Directed by: Glen Morgan
Starring: Katie Cassidy, Michelle Trachtenberg, Mary Elizabeth Winstead, Kristen Cloke, Andrea Martin
I kind of like the concept of opening a horror picture on Christmas day -- in theory at least. It adds to the mix and the choices. (Not everyone feels the need to be cinematically uplifted.). Plus, it tends to make for some ancillary amusement when it incites a faction of the public into a frenzy of high dudgeon outrage that such a thing could be allowed. Unfortunately, in the case of Glen Morgan's Black Christmas there's little cause for celebration -- unless, of course, your appetite for eye-plucking wasn't quite sated by Gregory Dark's truly awful See No Evil earlier this year. In Black Christmas, the eyes definitely have it.
For those who aren't up on their horror history, this is a remake of Bob Clark's 1974 film of the same title. (Yes, ironically, this is the same Bob Clark who gave us a very different Christmas perennial with A Christmas Story nine years later.) It's been ages since I saw Clark's original, and I don't remember all that much about it, but its impact on the horror genre is hard to forget since it paved the way for every slasher picture to come. In a very real sense, Michael Myers, Jason Voorhees and Freddy Krueger are the offspring of Black Christmas. It depends on how you feel about those knife-wielding gents whether you want to thank Clark or slap him around (when you factor in his helming of the Porky's movies, the scales are apt to tip toward the latter).
In any case, here we are 32 years later in the land of remake-happy Hollywood with a brand new version of the story -- to the degree that Black Christmas can be said to have a story. Basically, it simply has a setup and it exists for no other reason than to see a variety of folks hacked, bludgeoned, mutilated and generally subjected to acts of an extremely inhospitable nature for 80-odd minutes. The concept itself is grounded in the realm of urban myth -- the escaped lunatic, the helpless victim(s) trapped in the house, the terrorizing phone calls that are found to be coming from inside the house, etc.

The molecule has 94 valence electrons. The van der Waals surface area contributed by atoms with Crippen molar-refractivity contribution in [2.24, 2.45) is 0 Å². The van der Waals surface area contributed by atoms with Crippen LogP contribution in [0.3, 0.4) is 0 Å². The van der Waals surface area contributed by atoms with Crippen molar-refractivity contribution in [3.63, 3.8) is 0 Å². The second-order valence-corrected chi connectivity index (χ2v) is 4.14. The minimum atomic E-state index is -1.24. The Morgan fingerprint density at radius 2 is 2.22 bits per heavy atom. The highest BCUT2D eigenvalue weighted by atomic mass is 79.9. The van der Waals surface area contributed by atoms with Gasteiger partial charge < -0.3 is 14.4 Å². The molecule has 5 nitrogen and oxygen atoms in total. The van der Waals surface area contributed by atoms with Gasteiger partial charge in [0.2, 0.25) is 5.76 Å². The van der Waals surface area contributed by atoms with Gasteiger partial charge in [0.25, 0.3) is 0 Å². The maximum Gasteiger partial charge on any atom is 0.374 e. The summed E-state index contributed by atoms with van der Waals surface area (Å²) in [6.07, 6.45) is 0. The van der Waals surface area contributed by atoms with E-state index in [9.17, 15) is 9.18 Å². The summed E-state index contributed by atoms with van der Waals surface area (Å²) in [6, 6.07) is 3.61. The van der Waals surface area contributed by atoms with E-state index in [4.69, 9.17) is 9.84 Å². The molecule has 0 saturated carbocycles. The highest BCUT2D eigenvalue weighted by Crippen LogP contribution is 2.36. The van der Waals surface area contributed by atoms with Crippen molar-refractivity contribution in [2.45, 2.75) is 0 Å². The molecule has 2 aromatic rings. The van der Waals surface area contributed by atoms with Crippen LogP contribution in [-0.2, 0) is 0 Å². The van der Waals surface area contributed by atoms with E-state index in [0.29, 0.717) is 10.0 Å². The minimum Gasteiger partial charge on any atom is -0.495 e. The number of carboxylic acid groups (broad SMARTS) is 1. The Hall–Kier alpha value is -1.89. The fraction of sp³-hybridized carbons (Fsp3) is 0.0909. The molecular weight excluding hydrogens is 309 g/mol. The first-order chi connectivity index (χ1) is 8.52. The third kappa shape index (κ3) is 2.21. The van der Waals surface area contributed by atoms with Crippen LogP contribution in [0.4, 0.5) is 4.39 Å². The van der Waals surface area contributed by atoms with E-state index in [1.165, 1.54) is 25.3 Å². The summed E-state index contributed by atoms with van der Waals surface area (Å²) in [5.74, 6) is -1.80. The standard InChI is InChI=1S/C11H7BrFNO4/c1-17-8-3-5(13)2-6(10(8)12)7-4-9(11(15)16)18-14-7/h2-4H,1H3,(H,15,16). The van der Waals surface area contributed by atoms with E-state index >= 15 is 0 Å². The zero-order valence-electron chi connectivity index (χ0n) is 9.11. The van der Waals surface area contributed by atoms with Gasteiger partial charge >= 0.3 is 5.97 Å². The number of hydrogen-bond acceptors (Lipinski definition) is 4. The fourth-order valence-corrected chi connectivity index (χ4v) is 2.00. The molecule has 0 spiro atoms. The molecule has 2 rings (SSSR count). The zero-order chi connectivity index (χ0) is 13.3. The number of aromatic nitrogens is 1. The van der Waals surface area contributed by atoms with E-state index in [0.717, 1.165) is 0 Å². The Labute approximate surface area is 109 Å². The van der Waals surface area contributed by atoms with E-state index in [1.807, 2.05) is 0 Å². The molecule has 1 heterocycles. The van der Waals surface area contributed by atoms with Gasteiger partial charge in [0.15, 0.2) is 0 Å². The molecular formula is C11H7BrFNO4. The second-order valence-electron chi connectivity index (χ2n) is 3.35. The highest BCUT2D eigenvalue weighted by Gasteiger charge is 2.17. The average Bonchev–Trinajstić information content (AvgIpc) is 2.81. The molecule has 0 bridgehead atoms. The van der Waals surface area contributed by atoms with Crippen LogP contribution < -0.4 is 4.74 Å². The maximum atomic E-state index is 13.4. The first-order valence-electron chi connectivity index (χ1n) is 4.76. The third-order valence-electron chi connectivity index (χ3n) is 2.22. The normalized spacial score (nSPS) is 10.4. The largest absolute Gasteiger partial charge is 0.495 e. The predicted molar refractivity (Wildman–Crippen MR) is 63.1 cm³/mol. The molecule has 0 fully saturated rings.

It's not very different from the old chestnut about the teen couple in the car who hear about a hook-handed killer on the loose and beat a hasty retreat from lover's lane only to find his bloody prosthetic hanging from the bumper. The idea works because it's so grounded in the commonplace that it's easy to imagine yourself in the situation. That was the "genius" of the original. The remake, realizing that this is a road well traveled, attempts to up the ante with a convoluted backstory that's so cheesy you could spread it on a cracker.
The killer, Billy (newcomer Robert Mann), is now a kind of Michael Myers figure (remember the Halloween catch-phrase, "The night he came home"?). He murders his way out of the asylum and returns to his creepy old house -- now a sorority house -- to take up where he left off when he killed his abusive mother (and made chewy Christmas cookies out of her flesh) and stepfather, yanked out his sister's eye and mutilated her. As if this -- all of which is seen in badly acted flashback -- wasn't enough, it turns out that little sister Agnes (newcomer Dean Friss) is also Billy's daughter (shades of Chinatown), and no one knows what happened to her.
The fact that the murders of the sorority girls start before Billy makes his escape kind of lessens the mystery on this point, but it hardly matters. This is strictly a body-count flick -- and a drearily repetitive one at that, since every murder follows the same pattern right down to the eye plucking (the only question is whether Billy eats the eye or festoons the Christmas tree with it). The film does afford some presumably unintentional humor (though I suspect Shirley Walker's campy musical score is intentionally funny), and it generates a degree of creepy atmosphere, but it's not enough to make Black Christmas much more than just another slasher flick that stopped off at the theater on its way to the $5.50 dump bin at Wal-Mart. Rated R for strong horror violence and gore, sexuality, nudity and language.
— reviewed by Ken Hanke